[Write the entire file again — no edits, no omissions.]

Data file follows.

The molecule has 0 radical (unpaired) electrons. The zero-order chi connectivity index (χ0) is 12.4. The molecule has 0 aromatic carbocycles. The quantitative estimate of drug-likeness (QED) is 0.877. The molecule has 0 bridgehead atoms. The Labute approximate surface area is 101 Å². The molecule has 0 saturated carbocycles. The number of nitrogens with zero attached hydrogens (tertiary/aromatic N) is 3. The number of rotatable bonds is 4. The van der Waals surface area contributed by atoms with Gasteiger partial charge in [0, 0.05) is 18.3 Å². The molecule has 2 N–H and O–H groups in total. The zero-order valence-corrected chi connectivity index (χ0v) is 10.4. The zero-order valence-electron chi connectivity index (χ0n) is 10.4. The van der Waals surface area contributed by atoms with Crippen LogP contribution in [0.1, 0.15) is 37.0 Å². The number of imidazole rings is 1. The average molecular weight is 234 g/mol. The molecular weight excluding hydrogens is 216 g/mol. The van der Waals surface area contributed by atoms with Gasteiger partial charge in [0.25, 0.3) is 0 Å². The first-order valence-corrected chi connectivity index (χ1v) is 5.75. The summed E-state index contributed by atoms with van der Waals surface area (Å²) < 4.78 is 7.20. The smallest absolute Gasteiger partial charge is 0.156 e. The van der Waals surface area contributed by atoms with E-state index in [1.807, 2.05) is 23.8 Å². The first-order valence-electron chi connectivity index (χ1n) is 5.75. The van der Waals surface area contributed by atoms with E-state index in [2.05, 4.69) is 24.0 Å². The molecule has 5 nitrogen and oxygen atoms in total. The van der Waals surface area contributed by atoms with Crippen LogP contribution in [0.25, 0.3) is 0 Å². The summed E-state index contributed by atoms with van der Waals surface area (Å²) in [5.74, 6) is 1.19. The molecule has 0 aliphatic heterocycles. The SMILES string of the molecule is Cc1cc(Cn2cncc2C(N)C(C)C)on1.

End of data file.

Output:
The molecule has 0 radical (unpaired) electrons. The zero-order chi connectivity index (χ0) is 12.4. The molecule has 0 aromatic carbocycles. The quantitative estimate of drug-likeness (QED) is 0.877. The molecule has 0 bridgehead atoms. The Labute approximate surface area is 101 Å². The molecule has 0 saturated carbocycles. The number of nitrogens with zero attached hydrogens (tertiary/aromatic N) is 3. The number of rotatable bonds is 4. The van der Waals surface area contributed by atoms with Gasteiger partial charge in [0, 0.05) is 18.3 Å². The molecule has 2 N–H and O–H groups in total. The zero-order valence-corrected chi connectivity index (χ0v) is 10.4. The zero-order valence-electron chi connectivity index (χ0n) is 10.4. The van der Waals surface area contributed by atoms with Crippen LogP contribution in [0.1, 0.15) is 37.0 Å². The number of imidazole rings is 1. The average molecular weight is 234 g/mol. The molecular weight excluding hydrogens is 216 g/mol. The van der Waals surface area contributed by atoms with Gasteiger partial charge in [0.25, 0.3) is 0 Å². The first-order valence-corrected chi connectivity index (χ1v) is 5.75. The summed E-state index contributed by atoms with van der Waals surface area (Å²) < 4.78 is 7.20. The smallest absolute Gasteiger partial charge is 0.156 e. The van der Waals surface area contributed by atoms with E-state index in [1.807, 2.05) is 23.8 Å². The first-order valence-electron chi connectivity index (χ1n) is 5.75. The van der Waals surface area contributed by atoms with E-state index in [2.05, 4.69) is 24.0 Å². The molecule has 5 nitrogen and oxygen atoms in total. The van der Waals surface area contributed by atoms with Crippen LogP contribution in [0.25, 0.3) is 0 Å². The summed E-state index contributed by atoms with van der Waals surface area (Å²) in [5.74, 6) is 1.19. The molecule has 0 aliphatic heterocycles. The SMILES string of the molecule is Cc1cc(Cn2cncc2C(N)C(C)C)on1.